A urinary tract infection (UTI) is an infection that begins in the urinary system. The urinary system is composed of the kidneys, ureters, bladder and urethra. Any of these organs can become infected, but most infections involve the urethra and the bladder. UTI typically occurs when bacteria enter the urinary tract and begin to multiply.
Women are most at risk of developing a UTI, and many women experience more than one infection during their lifetimes. Risk factors specific to women for UTIs include:
- Female anatomy. Woman has a shorter urethra than man. This shortens the distance for bacteria to reach the bladder or kidneys and cause infections.
- Menopause. After menopause, a decline in circulating estrogen causes changes in the urinary tract that make you more vulnerable to infection.
Symptoms of UTI typically involve lower abdominal discomfort, such as:
- Feeling a sense of urgency
- Burning sensation during urination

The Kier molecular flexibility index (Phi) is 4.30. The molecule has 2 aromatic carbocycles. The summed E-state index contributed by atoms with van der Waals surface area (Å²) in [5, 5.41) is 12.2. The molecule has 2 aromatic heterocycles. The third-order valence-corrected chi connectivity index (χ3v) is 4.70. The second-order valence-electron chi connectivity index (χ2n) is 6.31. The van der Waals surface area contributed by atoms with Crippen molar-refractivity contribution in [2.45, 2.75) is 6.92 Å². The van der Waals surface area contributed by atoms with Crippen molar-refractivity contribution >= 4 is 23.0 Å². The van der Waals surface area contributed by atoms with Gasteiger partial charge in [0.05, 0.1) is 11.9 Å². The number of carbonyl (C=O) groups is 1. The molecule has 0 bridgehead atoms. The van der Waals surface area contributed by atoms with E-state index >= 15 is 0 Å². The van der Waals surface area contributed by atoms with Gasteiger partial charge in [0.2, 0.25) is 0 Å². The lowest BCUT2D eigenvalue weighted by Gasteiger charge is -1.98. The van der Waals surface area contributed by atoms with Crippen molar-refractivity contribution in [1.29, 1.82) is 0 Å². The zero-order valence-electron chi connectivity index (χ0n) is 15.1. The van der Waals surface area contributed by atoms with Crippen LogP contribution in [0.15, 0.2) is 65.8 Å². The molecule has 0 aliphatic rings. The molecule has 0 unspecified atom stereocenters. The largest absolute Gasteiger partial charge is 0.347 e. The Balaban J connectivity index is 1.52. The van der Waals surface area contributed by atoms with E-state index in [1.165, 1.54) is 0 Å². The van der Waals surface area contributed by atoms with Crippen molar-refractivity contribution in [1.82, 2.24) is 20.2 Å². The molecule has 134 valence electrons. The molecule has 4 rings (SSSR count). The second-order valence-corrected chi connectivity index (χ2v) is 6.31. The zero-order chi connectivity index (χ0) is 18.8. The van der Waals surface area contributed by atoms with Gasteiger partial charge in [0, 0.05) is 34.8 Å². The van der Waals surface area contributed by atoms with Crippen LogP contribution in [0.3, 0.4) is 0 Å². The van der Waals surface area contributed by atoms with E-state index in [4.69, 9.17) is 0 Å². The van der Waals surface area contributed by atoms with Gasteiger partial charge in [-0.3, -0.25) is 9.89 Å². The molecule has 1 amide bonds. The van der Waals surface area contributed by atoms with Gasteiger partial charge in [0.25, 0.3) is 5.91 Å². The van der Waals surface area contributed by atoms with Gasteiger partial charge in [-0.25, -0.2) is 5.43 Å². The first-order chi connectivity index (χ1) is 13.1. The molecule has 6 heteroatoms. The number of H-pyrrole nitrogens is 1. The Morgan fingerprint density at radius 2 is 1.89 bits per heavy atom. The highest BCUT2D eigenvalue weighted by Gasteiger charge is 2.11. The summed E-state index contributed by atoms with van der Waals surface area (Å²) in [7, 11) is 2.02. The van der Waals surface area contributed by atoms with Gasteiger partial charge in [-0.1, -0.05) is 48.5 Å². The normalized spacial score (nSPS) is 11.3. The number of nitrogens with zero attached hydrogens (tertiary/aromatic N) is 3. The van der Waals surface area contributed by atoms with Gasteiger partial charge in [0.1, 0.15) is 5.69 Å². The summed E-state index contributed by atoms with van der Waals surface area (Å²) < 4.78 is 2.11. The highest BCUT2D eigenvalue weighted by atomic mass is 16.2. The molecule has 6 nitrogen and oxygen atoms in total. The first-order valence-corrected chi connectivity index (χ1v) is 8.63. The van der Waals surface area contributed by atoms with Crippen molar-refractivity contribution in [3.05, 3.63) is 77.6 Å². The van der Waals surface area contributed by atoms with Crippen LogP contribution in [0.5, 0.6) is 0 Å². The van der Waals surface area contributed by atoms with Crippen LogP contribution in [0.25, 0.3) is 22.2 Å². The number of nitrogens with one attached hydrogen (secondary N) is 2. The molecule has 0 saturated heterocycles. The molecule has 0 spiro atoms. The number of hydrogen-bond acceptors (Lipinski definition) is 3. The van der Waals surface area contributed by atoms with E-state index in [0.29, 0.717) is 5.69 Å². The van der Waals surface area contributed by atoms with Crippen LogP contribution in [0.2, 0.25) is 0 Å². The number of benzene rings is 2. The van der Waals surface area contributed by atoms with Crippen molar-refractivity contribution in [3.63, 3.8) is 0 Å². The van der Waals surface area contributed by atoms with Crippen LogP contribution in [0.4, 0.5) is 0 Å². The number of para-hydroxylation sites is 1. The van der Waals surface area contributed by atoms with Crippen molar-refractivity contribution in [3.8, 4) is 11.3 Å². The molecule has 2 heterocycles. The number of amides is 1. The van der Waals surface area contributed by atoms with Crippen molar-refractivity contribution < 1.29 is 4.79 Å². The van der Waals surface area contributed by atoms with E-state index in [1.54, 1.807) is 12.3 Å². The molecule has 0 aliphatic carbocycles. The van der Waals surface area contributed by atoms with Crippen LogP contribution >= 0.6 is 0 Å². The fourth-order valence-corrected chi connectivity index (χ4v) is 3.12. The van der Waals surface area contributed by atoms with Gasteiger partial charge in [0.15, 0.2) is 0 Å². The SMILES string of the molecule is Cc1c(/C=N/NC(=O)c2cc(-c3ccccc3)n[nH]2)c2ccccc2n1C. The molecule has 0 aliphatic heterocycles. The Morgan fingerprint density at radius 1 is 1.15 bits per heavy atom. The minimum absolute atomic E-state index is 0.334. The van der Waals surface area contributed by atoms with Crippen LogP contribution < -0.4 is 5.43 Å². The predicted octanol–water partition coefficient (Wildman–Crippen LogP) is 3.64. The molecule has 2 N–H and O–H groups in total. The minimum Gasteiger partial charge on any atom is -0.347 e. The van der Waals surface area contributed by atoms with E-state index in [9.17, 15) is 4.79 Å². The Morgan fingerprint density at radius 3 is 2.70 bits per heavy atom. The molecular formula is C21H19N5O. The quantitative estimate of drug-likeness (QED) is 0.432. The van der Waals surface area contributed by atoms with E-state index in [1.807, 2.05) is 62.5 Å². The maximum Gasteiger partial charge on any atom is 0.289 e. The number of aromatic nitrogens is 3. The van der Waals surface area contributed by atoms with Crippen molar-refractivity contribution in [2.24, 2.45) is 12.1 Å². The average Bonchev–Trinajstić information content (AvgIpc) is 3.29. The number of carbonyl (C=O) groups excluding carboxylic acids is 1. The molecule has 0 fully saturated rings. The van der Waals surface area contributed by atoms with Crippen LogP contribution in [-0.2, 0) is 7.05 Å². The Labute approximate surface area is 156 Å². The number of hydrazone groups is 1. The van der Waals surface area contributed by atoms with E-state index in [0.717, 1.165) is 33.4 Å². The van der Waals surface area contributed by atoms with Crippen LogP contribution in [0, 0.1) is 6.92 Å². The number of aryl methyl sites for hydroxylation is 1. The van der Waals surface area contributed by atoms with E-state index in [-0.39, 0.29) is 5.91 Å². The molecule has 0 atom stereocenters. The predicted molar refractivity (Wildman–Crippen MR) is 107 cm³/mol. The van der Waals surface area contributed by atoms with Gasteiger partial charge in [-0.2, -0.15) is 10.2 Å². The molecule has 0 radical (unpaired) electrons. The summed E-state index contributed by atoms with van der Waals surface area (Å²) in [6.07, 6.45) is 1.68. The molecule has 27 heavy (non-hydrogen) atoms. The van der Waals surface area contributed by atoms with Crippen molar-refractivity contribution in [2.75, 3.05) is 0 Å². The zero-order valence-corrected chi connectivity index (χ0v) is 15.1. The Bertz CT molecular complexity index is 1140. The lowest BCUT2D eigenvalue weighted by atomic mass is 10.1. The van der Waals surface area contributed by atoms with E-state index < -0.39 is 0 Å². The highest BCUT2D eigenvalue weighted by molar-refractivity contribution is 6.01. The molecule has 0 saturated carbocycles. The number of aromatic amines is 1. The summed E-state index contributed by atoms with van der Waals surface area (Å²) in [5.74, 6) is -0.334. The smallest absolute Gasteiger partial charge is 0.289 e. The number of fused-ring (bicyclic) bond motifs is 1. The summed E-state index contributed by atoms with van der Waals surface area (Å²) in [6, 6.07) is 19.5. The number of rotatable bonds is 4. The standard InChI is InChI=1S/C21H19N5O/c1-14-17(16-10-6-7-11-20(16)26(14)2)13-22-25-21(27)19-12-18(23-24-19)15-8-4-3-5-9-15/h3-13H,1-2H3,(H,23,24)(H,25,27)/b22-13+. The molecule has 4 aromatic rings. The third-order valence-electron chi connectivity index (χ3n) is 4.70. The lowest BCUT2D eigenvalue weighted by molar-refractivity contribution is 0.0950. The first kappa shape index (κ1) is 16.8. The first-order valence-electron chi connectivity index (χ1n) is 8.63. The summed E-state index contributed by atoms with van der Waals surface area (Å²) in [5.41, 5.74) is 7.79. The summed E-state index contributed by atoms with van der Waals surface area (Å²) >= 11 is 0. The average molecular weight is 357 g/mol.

- Passing frequent and small amount of urine
- Cloudy urine
- Red or bright pink colored urine - a sign of blood in the urine
- Strong-smelling urine
There are a number of things that we can do to reduce the risk of getting a UTI. These include:
- Drink plenty of liquids, especially water.
- Go to the toilet as soon as there is a need to urinate, rather than holding it in.
- Wipe from front to back after going to the toilet.
- Empty bladder as soon as possible after intercourse. Also, drink a full glass of water to help flush away bacteria.
- Probiotics help to improve the balance of micro flora in the urinogenital areas and reducing the risks of UTI. Probiotics also help to restore and maintain the natural flora of the vagina.